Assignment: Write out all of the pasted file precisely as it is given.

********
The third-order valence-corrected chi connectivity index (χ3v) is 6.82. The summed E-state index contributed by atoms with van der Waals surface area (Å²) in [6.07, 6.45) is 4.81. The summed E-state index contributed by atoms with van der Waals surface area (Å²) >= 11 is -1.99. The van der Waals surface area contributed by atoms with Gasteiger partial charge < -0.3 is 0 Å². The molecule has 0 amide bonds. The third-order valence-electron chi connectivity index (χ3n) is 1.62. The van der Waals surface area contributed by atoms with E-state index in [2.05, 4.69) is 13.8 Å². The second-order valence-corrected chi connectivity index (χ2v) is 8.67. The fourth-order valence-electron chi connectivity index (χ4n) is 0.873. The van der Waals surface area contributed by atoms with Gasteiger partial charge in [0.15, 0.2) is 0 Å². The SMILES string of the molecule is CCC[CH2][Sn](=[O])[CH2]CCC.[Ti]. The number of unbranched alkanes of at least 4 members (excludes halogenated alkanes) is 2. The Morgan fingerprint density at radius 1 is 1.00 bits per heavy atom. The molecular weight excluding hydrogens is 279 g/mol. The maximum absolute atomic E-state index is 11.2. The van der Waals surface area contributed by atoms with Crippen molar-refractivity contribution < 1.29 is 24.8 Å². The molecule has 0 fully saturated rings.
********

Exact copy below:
The third-order valence-corrected chi connectivity index (χ3v) is 6.82. The summed E-state index contributed by atoms with van der Waals surface area (Å²) in [6.07, 6.45) is 4.81. The summed E-state index contributed by atoms with van der Waals surface area (Å²) >= 11 is -1.99. The van der Waals surface area contributed by atoms with Gasteiger partial charge < -0.3 is 0 Å². The molecule has 0 amide bonds. The third-order valence-electron chi connectivity index (χ3n) is 1.62. The van der Waals surface area contributed by atoms with E-state index in [2.05, 4.69) is 13.8 Å². The second-order valence-corrected chi connectivity index (χ2v) is 8.67. The fourth-order valence-electron chi connectivity index (χ4n) is 0.873. The van der Waals surface area contributed by atoms with Gasteiger partial charge in [0.15, 0.2) is 0 Å². The SMILES string of the molecule is CCC[CH2][Sn](=[O])[CH2]CCC.[Ti]. The number of unbranched alkanes of at least 4 members (excludes halogenated alkanes) is 2. The Morgan fingerprint density at radius 1 is 1.00 bits per heavy atom. The molecular weight excluding hydrogens is 279 g/mol. The maximum absolute atomic E-state index is 11.2. The van der Waals surface area contributed by atoms with Crippen molar-refractivity contribution < 1.29 is 24.8 Å². The molecule has 0 fully saturated rings.